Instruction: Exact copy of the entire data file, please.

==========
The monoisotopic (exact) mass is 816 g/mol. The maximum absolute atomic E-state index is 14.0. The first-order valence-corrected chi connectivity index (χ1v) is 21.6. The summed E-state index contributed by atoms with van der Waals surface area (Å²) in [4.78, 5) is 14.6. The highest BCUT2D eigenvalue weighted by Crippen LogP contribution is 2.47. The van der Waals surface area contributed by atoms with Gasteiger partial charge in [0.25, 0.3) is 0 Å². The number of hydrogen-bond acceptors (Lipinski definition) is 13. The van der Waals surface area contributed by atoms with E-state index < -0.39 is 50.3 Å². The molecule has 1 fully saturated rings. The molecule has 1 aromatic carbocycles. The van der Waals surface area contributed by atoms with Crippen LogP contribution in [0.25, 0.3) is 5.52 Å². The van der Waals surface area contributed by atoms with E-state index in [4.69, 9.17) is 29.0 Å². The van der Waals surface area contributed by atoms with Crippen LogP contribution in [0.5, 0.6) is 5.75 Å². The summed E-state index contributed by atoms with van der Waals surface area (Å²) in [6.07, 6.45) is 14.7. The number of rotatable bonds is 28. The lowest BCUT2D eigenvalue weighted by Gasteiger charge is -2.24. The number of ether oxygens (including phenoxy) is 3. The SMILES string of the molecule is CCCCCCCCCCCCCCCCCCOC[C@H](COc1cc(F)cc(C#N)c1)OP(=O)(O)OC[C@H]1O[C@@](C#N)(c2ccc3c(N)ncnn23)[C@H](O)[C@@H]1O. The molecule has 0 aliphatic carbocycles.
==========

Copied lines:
The monoisotopic (exact) mass is 816 g/mol. The maximum absolute atomic E-state index is 14.0. The first-order valence-corrected chi connectivity index (χ1v) is 21.6. The summed E-state index contributed by atoms with van der Waals surface area (Å²) in [4.78, 5) is 14.6. The highest BCUT2D eigenvalue weighted by Crippen LogP contribution is 2.47. The van der Waals surface area contributed by atoms with Gasteiger partial charge in [0.25, 0.3) is 0 Å². The number of hydrogen-bond acceptors (Lipinski definition) is 13. The van der Waals surface area contributed by atoms with E-state index < -0.39 is 50.3 Å². The molecule has 1 fully saturated rings. The molecule has 1 aromatic carbocycles. The van der Waals surface area contributed by atoms with Crippen LogP contribution in [0.25, 0.3) is 5.52 Å². The van der Waals surface area contributed by atoms with E-state index in [4.69, 9.17) is 29.0 Å². The van der Waals surface area contributed by atoms with Crippen LogP contribution in [0.5, 0.6) is 5.75 Å². The summed E-state index contributed by atoms with van der Waals surface area (Å²) in [6.07, 6.45) is 14.7. The number of rotatable bonds is 28. The lowest BCUT2D eigenvalue weighted by Gasteiger charge is -2.24. The number of ether oxygens (including phenoxy) is 3. The SMILES string of the molecule is CCCCCCCCCCCCCCCCCCOC[C@H](COc1cc(F)cc(C#N)c1)OP(=O)(O)OC[C@H]1O[C@@](C#N)(c2ccc3c(N)ncnn23)[C@H](O)[C@@H]1O. The molecule has 0 aliphatic carbocycles.